We are at the Audemars Piguet booth at Art Basel in Hong Kong — or rather, I am. Cheng Ran is not, having momentarily escaped the fortress that is the Hong Kong Convention and Exhibition Centre for a breath of fresh air. It’s fun to play spot-the-artists at the city’s premier art fair. Not everyone goes from the beard-and-bun look popularised by the likes of Takashi Murakami and Ai Wei Wei, or the fashion-forward statements preferred by the likes of Lee Bul or Terence Koh. And it’s unlikely any artist represented by a blue-chip Basel gallery would be caught dead in the G-string and bloodied menstrual pad that one headline-making “performance artist” sported as he was chased down and eventually escorted out by Convention Centre security guards.
The majority of Chinese contemporary artists are the most unassuming guys in the room. Case in point: When we locate him, Cheng is in a hoodie, T-shirt and jeans. His forearms are sleeved in tattoos and his hair is bleached and styled in a side-swept bowl cut. It’s loud here, and he’s quiet, both in appearance and in volume. His work is a little like that, too. In collaboration with the watch brand Audemars Piguet, Cheng is debuting the piece Circadian Rhythm, a video work that’s on display in a side room within the booth. In it, various scenes are depicted: Water droplets dangle precariously before a zoom lens, a forest flashes into sight, a butterfly flutters its wings. There’s an insistent pulsing behind the piano chords that form the soundtrack. If you’re in Art Basel in Basel this month, it’s on view again at the home base of the fair, also at the Audemars Piguet booth (the brand is a global partner).
The piece is rhythmic, mesmerising and beautiful. At times the flickering scenes feel like the opening sequence for some high-budget art film, at others they could be cuts from a new David Attenborough nature documentary. You can imagine Cheng would have great success as a cinematographer or art-house film director.
A lot of your film work is very strong in cinematography. What to you is the difference between an artistic film and video art?
There probably isn’t that big a difference. It’s probably more to do with the commercial market than the piece itself. My direction, though, isn’t towards professional filmmaking. I see things from a fine-art perspective.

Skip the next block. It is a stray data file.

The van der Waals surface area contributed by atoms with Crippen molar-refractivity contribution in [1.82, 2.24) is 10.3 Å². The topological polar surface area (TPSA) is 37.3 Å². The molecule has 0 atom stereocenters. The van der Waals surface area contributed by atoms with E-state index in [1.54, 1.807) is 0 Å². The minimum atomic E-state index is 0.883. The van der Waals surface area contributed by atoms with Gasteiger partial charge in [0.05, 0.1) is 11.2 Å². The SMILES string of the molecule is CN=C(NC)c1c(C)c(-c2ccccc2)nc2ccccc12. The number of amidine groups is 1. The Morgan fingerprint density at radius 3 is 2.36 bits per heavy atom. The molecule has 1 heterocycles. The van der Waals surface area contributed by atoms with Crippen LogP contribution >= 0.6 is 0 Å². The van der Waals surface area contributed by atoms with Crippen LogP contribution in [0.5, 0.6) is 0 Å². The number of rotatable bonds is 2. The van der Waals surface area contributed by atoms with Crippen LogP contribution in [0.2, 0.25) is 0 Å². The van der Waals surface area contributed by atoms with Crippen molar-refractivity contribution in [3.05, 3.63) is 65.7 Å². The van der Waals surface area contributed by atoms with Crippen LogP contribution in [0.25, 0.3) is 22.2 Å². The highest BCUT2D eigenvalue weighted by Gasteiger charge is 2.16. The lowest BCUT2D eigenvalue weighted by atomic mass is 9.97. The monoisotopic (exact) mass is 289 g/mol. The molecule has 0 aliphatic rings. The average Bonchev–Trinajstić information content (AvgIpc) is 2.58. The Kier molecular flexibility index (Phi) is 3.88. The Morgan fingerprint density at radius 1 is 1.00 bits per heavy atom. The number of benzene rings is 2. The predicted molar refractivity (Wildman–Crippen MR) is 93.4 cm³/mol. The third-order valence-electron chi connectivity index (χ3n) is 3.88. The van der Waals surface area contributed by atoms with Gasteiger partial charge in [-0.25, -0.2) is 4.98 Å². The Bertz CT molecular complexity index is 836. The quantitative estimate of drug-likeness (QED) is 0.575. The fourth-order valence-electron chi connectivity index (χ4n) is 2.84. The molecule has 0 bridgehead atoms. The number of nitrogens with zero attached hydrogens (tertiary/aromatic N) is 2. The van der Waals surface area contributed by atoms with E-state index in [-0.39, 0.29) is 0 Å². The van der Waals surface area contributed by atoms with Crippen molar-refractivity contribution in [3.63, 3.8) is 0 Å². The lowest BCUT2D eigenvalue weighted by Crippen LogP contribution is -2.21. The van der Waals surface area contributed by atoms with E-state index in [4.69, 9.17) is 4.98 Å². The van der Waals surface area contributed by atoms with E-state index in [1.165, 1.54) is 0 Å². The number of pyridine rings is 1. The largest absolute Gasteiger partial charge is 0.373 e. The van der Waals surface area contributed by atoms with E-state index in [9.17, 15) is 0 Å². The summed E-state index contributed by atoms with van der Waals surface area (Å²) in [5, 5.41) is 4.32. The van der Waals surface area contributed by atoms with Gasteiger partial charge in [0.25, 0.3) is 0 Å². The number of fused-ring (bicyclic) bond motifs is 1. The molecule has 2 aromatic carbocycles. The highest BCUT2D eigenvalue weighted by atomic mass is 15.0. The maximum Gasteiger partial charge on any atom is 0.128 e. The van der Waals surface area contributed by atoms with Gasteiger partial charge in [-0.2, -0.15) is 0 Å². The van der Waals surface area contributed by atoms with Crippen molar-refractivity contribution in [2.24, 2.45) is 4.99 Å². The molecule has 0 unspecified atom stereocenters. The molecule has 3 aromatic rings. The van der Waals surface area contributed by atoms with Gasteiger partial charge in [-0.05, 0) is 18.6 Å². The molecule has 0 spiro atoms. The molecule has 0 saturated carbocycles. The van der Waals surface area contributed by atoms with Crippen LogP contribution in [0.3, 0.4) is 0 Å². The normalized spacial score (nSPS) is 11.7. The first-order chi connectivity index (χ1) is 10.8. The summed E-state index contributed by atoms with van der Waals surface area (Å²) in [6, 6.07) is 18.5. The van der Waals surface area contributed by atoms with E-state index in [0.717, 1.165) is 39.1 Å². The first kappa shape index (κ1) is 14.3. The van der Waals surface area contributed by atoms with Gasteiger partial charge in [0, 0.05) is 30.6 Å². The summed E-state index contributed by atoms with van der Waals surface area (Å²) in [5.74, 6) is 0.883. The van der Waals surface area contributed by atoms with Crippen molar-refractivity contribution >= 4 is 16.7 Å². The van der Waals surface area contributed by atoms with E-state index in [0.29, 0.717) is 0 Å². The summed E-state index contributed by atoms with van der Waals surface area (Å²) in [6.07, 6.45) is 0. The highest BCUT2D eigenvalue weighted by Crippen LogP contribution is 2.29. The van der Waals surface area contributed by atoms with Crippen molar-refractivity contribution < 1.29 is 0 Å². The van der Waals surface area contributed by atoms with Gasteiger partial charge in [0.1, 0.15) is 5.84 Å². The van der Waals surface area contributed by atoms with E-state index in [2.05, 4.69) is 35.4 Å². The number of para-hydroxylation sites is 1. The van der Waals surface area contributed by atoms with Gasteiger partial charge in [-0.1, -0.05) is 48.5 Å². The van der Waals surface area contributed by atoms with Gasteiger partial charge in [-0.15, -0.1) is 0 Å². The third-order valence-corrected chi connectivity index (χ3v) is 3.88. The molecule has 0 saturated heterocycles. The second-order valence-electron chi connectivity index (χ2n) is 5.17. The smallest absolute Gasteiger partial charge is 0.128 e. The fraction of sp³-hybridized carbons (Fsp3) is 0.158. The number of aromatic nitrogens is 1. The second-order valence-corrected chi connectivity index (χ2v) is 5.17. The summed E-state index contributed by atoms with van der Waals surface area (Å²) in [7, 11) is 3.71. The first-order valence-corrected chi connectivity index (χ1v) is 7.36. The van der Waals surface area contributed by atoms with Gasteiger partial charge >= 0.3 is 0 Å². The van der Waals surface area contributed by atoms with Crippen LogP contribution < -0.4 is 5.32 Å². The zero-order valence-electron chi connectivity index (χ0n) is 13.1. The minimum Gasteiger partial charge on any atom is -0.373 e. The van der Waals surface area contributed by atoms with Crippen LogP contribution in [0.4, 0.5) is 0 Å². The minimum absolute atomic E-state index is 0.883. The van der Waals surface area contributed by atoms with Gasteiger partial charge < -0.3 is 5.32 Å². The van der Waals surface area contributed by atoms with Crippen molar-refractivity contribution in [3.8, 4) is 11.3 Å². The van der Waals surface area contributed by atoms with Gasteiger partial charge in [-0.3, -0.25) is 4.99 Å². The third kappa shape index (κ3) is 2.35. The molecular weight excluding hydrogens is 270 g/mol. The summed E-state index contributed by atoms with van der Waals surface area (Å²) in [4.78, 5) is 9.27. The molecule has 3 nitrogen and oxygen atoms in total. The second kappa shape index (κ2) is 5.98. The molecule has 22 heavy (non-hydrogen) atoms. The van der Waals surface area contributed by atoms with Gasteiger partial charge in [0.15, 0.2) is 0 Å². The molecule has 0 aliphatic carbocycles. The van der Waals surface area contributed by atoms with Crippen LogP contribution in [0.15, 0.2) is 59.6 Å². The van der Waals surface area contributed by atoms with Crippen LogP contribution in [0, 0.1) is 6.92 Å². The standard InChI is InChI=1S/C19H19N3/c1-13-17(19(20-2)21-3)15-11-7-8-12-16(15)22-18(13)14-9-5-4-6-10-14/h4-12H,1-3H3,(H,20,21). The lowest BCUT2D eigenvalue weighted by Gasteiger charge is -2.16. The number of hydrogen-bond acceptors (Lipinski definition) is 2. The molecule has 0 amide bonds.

Why did you choose video as your medium?
Painting was very static to me. I wanted something that had a more active element to it. There wasn’t that kind of speciality in China at the time, but some artists were doing it. I wanted to do something more forward thinking.
When you were growing up, what was your experience with art?
I started learning to draw when I was six, but I wouldn’t call that art. That was education. But a lot of my influence came from Chinese art, not from my family. My father works in the footwear industry.
Why did you want to be an artist then?
Freedom! An artist never has to go to the office. I’ve never worked in an office. The other thing is, I simply liked it. It held an attraction for me, this ability to communicate what can’t be communicated with language.
You’ve just recently finished a residency with K11 Art Foundation and New Museum, shown in New York, in which you created the video work Diary of a Madman.
It was a particularly good experience. It was my first time in New York and I was there for three months. I was quite happy during this time — I went everywhere and in the end, I created 15 films based on what I got to know in New York. To me, it’s a very cultural and multicultural city, and the New Museum is an institution I particularly respect.
How do you go from an idea to piece of work?
Sometimes I can decide to do a nine-hour piece in the time frame of one second. That’s ideal. Like this piece [Circadian Rhythm]: After visiting the [Audemars Piguet] factory and the Vallée de Joux, I had a very strong thought process and I started filming immediately. So for me, going from concept creation is very fast.
Do you think about the viewer’s experience when you’re creating a piece?
Not particularly. I don’t think my pieces have some sort of answer to a question, it’s more that the piece is the question, or it represents my experience, my feelings. I’m transmitting my sensations to the audience; they can attempt to understand it or not, it’s open-ended.
With In Course of the Miraculous — it’s nine hours long — how do you wish people to interact with it?
It’s also open-ended. You can go and see a part of it, or you can sit there for a day. It doesn’t matter either way to me. It’s like owning a watch. You can stare at the time, but time won’t stop moving if you stop looking at it.
What are you working on now?
I’m working on several different pieces right now. Hong Kong is the next stop in the [Madman] trilogy after New York. The third stop will be in Israel, the last of three journeys in three places. Hong Kong has a lot of interesting stops: Sham Shui Po, Tuen Mun, Kowloon, Wan Chai. Places where people really live, to see Hong Kong’s culture.